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Fast Method to Mimic Soiling and Weathering of Cool Roofing and Other Building Materials

JIB-3082

APPLICATIONS OF TECHNOLOGY:

ADVANTAGES:

ABSTRACT:

Berkeley Lab scientists led by Mohamad Sleiman, Thomas Kirchstetter, Hugo Destaillats, and Ronnen Levinson have developed an innovative technology that can mimic, in just a matter of days, the effect on new building materials of years of outdoor exposure to atmospheric dirt and variable weather conditions. This technology is of particular benefit to cool roof materials, which reflect a high proportion of sunlight into the atmosphere to reduce the energy and expense of air conditioning while lowering ambient air temperature in urban areas. Currently, the natural deposition of soot, salt, dust and organic matter conspire to degrade the reflectance of surface materials. Manufacturers can design soil-resistant roofing materials, but standards require three years of outdoor testing to gauge how effective a new product may be. This impedes development and investment in these innovative roofing materials.

The Berkeley Lab team addressed this problem by formulating a spray containing the agents that soil roofs. Roof surface soiling is typically a consequence of exposure to soot (black carbon), dust, salts, and decomposed organic debris. The mix in the spray can be tailored to match the environmental conditions of different locales. For example, Arizona roofs are affected mostly by dust; Florida roofs, by organics; and Ohio roofs, by soot.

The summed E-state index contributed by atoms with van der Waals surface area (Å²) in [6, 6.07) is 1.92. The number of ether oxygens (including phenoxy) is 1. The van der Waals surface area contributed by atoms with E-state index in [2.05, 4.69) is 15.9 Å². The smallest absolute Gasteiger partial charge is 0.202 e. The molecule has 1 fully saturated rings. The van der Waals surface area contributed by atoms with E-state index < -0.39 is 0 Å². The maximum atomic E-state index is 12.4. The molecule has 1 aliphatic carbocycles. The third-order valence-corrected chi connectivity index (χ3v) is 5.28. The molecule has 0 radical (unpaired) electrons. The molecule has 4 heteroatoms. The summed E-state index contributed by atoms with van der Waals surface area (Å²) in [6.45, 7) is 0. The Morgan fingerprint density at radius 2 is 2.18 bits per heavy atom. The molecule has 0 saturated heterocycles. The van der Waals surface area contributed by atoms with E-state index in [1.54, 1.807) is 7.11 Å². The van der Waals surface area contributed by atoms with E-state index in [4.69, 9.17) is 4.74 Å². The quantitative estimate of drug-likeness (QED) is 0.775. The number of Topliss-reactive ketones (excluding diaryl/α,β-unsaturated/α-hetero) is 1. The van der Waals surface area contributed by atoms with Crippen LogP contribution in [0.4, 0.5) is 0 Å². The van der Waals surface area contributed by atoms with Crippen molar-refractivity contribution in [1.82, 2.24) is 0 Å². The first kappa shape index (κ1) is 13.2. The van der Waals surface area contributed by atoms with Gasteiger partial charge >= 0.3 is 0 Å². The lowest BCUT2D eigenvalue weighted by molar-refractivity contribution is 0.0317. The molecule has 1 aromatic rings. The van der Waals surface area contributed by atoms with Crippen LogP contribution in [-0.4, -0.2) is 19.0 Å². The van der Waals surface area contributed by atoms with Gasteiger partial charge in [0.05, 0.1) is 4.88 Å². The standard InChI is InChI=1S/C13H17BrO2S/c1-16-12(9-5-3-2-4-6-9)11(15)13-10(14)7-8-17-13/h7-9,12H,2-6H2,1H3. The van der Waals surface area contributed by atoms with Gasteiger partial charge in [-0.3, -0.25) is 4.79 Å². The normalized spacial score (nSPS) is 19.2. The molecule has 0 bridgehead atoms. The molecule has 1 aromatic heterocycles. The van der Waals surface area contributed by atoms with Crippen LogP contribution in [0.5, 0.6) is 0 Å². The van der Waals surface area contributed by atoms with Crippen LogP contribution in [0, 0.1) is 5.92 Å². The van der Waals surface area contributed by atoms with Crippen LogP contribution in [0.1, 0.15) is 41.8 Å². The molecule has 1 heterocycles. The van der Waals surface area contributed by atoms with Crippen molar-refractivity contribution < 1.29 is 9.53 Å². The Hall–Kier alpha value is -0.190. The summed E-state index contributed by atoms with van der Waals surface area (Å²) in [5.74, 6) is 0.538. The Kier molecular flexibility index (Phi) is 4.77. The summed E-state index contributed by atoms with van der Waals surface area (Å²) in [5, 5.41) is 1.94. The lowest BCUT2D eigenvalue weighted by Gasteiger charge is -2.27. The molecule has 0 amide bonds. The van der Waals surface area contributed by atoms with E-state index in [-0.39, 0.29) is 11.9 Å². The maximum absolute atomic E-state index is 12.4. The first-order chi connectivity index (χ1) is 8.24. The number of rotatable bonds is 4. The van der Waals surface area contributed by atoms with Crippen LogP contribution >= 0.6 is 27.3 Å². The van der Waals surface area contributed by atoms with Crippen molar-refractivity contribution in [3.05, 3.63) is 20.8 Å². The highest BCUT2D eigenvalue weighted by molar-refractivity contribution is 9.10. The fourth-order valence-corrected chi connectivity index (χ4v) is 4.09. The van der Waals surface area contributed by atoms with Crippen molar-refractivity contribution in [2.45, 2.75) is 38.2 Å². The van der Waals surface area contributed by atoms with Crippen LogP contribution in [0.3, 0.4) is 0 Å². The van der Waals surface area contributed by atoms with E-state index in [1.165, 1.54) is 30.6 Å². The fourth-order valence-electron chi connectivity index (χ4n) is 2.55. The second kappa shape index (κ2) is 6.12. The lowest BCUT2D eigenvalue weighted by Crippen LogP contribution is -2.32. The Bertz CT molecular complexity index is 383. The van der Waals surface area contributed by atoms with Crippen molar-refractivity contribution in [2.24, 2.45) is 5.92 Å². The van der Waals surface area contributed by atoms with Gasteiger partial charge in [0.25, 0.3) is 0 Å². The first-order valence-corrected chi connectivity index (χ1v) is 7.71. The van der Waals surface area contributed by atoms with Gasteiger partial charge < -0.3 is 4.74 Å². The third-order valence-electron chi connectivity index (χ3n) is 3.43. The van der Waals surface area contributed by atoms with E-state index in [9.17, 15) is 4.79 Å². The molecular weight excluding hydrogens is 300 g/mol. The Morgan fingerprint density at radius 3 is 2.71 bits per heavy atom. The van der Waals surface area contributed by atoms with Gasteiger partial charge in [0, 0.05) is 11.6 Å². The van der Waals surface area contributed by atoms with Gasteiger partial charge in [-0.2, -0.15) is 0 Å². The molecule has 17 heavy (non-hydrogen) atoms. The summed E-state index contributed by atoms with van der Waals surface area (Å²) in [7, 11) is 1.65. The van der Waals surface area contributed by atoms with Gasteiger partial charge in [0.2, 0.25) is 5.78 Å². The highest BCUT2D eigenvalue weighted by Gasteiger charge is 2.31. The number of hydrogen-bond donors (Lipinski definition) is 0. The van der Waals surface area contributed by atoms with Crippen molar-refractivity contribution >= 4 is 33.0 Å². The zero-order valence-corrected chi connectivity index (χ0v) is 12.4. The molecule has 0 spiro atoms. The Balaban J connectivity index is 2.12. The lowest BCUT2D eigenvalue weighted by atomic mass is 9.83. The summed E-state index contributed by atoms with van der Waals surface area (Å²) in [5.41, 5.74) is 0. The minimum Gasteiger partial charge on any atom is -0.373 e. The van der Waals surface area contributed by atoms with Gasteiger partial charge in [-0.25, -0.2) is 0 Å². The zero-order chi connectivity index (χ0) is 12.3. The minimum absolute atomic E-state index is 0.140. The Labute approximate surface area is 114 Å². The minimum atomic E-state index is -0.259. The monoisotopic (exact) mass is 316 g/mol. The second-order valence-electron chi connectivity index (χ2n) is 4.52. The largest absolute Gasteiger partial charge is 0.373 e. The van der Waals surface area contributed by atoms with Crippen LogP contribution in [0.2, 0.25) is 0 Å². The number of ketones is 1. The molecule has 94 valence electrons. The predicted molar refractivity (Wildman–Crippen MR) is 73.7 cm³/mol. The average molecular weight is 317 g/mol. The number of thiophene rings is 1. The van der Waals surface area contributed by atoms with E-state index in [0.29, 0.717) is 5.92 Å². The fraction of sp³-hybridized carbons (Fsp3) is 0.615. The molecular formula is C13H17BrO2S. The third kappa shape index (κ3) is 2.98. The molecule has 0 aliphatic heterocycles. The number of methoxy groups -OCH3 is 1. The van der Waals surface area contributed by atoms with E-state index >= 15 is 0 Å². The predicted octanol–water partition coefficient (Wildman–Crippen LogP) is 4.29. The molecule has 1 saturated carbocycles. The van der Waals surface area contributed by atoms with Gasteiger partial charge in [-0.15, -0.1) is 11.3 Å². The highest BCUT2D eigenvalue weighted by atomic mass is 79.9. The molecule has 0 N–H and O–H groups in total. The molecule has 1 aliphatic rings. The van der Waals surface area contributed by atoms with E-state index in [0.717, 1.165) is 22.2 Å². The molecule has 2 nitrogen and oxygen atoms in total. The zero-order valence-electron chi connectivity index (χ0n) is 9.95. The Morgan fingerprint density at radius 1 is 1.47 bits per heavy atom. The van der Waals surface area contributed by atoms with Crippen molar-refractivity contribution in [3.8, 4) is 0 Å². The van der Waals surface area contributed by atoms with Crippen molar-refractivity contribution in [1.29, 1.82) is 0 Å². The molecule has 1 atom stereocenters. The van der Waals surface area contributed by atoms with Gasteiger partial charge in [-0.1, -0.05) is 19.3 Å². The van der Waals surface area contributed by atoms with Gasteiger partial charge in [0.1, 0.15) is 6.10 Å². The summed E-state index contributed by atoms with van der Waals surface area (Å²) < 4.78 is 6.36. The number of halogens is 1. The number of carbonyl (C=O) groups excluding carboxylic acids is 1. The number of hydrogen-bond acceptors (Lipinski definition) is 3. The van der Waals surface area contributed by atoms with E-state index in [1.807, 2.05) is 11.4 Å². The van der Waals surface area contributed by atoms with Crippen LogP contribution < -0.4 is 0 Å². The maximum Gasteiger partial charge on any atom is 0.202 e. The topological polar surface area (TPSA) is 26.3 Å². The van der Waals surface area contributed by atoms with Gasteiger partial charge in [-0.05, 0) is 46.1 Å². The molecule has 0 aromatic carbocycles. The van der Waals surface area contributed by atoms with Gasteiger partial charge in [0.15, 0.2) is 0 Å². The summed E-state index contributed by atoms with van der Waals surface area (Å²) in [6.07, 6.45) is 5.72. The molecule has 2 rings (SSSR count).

The technology includes protocols for exposing the surface of roofing samples to ultraviolet light, water vapor, and simulated rain in a commercial “weatherometer” system; spraying the formulated soil mixture onto the surface; and finally subjecting the surface to a final cycle of weathering. Tests using roofing samples exposed to natural outdoor conditions show that the Berkeley Lab technique can accurately mimic the effects of multiyear exposure in as few as three days. The system works on roofing materials such as tiles, asphalt shingles, polymer membranes, metal, and modified bitumen. The technique can also be used to test coatings and other materials designed to reduce the effect of soiling on cool roofs, siding, glass, photovoltaic panels, or automobile exteriors.

DEVELOPMENT STAGE:  Bench-scale prototype

STATUS: Patent pending. Available for licensing or collaborative research.

SEE THESE OTHER BERKELEY LAB TECHNOLOGIES IN THIS FIELD:

Superhydrophilic Nanostructure for Antifogging Glass, IB-2687

REFERENCE NUMBER: JIB-3082

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